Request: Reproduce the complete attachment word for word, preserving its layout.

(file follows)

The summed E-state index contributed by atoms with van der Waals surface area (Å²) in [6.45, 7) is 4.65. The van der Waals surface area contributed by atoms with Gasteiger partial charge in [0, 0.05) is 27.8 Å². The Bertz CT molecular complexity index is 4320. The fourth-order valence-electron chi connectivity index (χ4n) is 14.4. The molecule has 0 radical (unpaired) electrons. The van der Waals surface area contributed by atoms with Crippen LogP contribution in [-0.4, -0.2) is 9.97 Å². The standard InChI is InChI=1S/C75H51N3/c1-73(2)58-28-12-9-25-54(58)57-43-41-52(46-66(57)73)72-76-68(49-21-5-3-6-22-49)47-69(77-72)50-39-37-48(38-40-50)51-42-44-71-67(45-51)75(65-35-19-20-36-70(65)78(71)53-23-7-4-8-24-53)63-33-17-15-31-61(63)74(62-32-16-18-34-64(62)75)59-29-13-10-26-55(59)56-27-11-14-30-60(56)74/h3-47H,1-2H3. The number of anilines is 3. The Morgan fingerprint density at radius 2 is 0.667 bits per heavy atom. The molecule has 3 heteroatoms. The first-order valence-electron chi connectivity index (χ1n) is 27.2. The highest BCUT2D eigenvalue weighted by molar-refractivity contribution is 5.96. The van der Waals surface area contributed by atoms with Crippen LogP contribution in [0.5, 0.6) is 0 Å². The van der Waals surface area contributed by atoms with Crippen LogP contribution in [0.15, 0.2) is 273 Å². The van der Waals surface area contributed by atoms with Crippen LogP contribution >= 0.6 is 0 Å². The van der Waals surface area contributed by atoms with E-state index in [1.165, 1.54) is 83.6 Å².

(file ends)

The summed E-state index contributed by atoms with van der Waals surface area (Å²) in [6.45, 7) is 4.65. The van der Waals surface area contributed by atoms with Gasteiger partial charge in [0, 0.05) is 27.8 Å². The Bertz CT molecular complexity index is 4320. The fourth-order valence-electron chi connectivity index (χ4n) is 14.4. The molecule has 0 radical (unpaired) electrons. The van der Waals surface area contributed by atoms with Crippen LogP contribution in [-0.4, -0.2) is 9.97 Å². The standard InChI is InChI=1S/C75H51N3/c1-73(2)58-28-12-9-25-54(58)57-43-41-52(46-66(57)73)72-76-68(49-21-5-3-6-22-49)47-69(77-72)50-39-37-48(38-40-50)51-42-44-71-67(45-51)75(65-35-19-20-36-70(65)78(71)53-23-7-4-8-24-53)63-33-17-15-31-61(63)74(62-32-16-18-34-64(62)75)59-29-13-10-26-55(59)56-27-11-14-30-60(56)74/h3-47H,1-2H3. The number of anilines is 3. The Morgan fingerprint density at radius 2 is 0.667 bits per heavy atom. The molecule has 3 heteroatoms. The first-order valence-electron chi connectivity index (χ1n) is 27.2. The highest BCUT2D eigenvalue weighted by molar-refractivity contribution is 5.96. The van der Waals surface area contributed by atoms with Crippen LogP contribution in [0.5, 0.6) is 0 Å². The van der Waals surface area contributed by atoms with Crippen LogP contribution in [0.15, 0.2) is 273 Å². The van der Waals surface area contributed by atoms with Crippen LogP contribution >= 0.6 is 0 Å². The van der Waals surface area contributed by atoms with E-state index in [1.165, 1.54) is 83.6 Å².